God said, and it happened, again and again. And yet, so much of my discontent stems from my own forgetfulness and doubt. I forget his faithfulness, choosing self-reliance. I doubt his goodness, favoring discouragement. I overlook his perfect provision and dwell in the not enough. But it’s in these spaces between, the then and not yet, between slavery and the Promised Land, we must cling to the great and precious promises of our Lord. For his Word never fails and he is faithful to deliver just as he said, again and again.

Four hundred years of silence broke as the Word became flesh and let out his first squalling cry. Heaven burst into song as the long-awaited Messiah emerged from the pages of prophecies into the arms of an awe-struck virgin girl. This is Advent. Not a season, but a blessed assurance. Hope, peace, joy, love, Jesus – each candle lit charging the darkness in remembrance and expectation, promises fulfilled and promises awaited.

“This beautiful revelation of the mystery that was kept secret for long ages but has now been disclosed and through the prophetic writings has been made known to all nations, according to the command of the eternal God” (Romans 16:25-26). Christ in the manger, but a down payment on the glory yet to come.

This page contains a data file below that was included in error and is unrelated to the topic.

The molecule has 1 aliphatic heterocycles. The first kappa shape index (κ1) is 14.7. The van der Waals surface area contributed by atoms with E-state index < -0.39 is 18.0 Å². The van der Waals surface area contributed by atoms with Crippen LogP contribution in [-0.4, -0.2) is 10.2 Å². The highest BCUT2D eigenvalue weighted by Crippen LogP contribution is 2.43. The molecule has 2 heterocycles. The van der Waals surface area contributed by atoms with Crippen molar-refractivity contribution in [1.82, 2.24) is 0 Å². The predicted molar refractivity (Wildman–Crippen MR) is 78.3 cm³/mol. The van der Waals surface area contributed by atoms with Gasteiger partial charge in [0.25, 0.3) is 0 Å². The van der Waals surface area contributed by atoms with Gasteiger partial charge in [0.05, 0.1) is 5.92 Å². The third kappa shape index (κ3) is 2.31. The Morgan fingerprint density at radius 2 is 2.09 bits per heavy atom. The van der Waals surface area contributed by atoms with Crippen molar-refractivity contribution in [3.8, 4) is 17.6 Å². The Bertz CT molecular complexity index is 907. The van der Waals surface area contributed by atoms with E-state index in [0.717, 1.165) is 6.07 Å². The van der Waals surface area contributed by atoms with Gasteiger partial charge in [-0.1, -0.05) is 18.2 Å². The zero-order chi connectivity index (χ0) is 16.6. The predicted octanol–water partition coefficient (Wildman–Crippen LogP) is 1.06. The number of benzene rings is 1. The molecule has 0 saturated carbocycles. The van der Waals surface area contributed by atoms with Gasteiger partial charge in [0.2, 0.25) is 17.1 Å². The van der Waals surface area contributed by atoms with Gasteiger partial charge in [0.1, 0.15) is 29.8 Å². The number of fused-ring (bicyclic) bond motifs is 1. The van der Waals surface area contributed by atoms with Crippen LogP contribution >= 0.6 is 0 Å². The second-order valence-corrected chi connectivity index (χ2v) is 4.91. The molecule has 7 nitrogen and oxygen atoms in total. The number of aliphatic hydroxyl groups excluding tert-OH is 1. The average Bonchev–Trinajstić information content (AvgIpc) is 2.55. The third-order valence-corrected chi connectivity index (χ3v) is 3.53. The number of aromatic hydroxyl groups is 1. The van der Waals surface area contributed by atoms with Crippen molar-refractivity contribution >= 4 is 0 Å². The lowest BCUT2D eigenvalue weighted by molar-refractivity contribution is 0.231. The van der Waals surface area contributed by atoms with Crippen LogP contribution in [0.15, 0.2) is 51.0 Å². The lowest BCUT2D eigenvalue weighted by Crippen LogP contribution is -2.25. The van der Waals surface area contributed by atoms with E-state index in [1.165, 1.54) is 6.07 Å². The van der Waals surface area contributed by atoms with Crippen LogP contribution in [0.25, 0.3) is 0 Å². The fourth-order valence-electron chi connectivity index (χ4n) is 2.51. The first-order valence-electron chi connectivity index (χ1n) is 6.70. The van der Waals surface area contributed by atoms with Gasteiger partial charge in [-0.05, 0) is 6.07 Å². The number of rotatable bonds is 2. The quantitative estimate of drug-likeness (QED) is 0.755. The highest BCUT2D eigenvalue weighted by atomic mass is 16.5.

Personal Reflections

Read Deuteronomy 18:15-18 and Romans 16:25-26

  1. Prior to Jesus, God used prophets to speak on his behalf. Do you think it’s easier to listen to God now (with the help of the Holy Spirit)? Why or why not?
  2. Often prophets called for people to turn back to the Lord. It’s common in our culture to view Christianity as a religion of turning from, as in turning away from things we “shouldn’t” do. Is there a difference in turning from things you deem sinful and turning toward God? Explain.
  3. Where have you witnessed the Lord’s faithfulness? His goodness? His provision in your life? (If you are in a season where this is difficult, spend time meditating on the following verses: Psalms 36:5, 1 Chronicles 16:34, Philippians 4:19.)